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ESG Portfolio Construction

‘I often say that when you can measure what you are speaking about, and express it in numbers, you know something about it; but when you cannot measure it, when you cannot express it in numbers, your knowledge is of a meagre and unsatisfactory kind’ – William T. Kelvin

This famous quote is attributed to the British physicist and mathematician William Thomson Kelvin, also known as Lord Kelvin, who, among many other things, is known in science for the creation of the Kelvin temperature scale in 1848.

I can't think of a better sentence to try to explain the current context of ESG investing. According to Lord Kelvin's analysis, the first step in tackling a problem is to define it. Once defined, we have the ability to measure it and use tools and information to help us size it up. This is how we will be able to find solutions.

Adrian Miranda Escudero
Portfolio Manager, ESG Equities, GMAS

But what happens if the information is insufficient or, even worse, if we do not make good use of it? Undoubtedly, we will continue to do things the same as always, and if we do the same, the situation degrades and eventually breaks down.

Let us take Lord Kelvin's logical-mathematical reasoning to the world of sustainability and ESG.

Today we know that companies face a variety of environmental, social and governance challenges and it is through the measurement of ESG metrics that these issues find a definition. The philosophy behind ESG criteria is to recognize the effect that companies have on the environment and society as a whole, as they seek their own resilience and profitability. But in order to measure these variables it is necessary to understand which indicators actually have an impact on financial performance and how this can vary depending on the sector or region. This is known as financial materiality. There is little point in using all this data and metrics if it is not possible to filter out what really reflects a pattern and involves an improvement in terms of asset selection.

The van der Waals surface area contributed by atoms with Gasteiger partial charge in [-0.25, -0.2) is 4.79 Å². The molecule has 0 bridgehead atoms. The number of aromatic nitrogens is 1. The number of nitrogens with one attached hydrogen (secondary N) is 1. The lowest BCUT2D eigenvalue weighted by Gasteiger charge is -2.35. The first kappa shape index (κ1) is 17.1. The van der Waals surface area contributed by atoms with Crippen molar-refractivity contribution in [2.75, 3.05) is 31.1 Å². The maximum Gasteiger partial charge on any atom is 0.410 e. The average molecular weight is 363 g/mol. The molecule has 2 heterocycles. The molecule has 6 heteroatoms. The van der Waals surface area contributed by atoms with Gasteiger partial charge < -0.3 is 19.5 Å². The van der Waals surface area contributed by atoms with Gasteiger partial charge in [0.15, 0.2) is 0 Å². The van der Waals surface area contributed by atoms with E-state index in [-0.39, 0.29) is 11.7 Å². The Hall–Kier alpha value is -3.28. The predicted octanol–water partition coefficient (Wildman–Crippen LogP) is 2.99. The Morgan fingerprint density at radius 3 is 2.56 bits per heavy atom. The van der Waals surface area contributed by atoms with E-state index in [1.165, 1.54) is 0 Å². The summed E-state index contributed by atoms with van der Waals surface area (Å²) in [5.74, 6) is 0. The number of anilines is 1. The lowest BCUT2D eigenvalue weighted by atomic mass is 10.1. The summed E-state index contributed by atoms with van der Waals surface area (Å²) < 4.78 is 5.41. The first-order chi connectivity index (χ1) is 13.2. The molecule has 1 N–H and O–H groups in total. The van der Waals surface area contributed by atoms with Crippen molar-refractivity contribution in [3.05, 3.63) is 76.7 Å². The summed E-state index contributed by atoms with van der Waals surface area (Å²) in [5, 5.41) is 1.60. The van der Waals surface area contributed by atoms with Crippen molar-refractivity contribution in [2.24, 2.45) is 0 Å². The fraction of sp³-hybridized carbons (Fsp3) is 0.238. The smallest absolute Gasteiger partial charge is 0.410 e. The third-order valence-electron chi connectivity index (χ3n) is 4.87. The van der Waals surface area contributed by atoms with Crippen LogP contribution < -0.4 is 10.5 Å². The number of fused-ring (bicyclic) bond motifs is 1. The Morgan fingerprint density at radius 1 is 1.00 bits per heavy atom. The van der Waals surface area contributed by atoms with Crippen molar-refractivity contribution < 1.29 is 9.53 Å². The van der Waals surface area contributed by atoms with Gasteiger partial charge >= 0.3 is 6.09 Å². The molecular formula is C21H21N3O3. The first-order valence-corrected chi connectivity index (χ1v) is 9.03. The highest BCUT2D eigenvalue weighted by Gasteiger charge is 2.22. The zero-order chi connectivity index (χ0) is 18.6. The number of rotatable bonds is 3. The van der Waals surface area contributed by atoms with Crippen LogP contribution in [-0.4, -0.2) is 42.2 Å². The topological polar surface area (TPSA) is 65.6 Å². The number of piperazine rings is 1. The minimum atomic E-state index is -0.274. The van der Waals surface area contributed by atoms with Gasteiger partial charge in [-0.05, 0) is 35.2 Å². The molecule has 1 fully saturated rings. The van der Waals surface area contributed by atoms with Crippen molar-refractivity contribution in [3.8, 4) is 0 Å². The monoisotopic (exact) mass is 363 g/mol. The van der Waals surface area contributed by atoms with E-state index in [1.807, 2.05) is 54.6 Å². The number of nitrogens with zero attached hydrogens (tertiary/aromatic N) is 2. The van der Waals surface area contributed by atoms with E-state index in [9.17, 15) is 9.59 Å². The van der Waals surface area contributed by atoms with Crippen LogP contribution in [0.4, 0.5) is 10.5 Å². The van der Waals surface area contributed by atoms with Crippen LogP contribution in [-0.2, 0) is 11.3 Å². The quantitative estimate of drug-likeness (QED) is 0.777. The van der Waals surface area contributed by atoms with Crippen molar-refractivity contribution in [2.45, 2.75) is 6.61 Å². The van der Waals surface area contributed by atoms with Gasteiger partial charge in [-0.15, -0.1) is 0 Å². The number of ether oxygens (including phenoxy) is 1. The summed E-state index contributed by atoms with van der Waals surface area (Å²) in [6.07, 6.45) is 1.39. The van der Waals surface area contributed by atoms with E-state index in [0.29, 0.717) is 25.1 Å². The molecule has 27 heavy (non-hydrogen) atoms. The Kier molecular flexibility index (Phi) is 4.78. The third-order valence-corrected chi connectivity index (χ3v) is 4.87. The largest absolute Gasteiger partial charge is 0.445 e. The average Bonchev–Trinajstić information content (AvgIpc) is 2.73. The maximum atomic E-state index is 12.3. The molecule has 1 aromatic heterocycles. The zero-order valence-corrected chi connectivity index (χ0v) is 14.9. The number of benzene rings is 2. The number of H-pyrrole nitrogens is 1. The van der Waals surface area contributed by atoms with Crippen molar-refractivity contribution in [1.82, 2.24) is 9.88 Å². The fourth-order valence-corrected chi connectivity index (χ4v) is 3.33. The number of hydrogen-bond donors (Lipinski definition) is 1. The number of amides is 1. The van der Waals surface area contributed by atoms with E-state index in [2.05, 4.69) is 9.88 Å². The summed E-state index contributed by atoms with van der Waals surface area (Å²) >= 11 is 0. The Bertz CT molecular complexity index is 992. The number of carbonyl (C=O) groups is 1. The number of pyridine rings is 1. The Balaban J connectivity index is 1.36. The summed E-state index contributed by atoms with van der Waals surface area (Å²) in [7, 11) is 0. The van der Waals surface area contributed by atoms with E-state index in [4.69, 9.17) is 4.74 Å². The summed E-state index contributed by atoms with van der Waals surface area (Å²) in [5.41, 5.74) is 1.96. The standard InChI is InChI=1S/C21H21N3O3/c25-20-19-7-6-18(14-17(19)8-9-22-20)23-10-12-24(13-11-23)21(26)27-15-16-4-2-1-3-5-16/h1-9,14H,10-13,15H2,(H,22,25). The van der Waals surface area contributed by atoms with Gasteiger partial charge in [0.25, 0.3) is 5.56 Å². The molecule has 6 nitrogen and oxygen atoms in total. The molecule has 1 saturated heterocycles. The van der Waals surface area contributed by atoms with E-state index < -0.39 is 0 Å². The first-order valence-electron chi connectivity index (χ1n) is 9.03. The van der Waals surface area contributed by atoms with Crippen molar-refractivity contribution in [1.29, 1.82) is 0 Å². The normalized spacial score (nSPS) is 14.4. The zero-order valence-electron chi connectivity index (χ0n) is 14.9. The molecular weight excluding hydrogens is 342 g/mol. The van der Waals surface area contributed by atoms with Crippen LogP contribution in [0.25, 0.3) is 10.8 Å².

The methodology developed in SAM aims to obtain an ESG valuation of each asset from a financial materiality point of view, through a detailed analysis of those ESG factors that impact a company's performance, both at industry and market level. This valuation and analysis model uses information and data from various sources and suppliers in order to obtain an optimal assessment of the performance and risk of each asset. From a portfolio construction standpoint, it is essential to find the best way to actively select those names that, in a given context, reflect the best risk/return as well as the greatest social, environmental and governance benefit.

Considering the above, we have developed at GMAS (Global Multi Asset Solutions) team in Santander Asset Management an investment process that incorporates a systematic approach in the construction of ESG portfolios.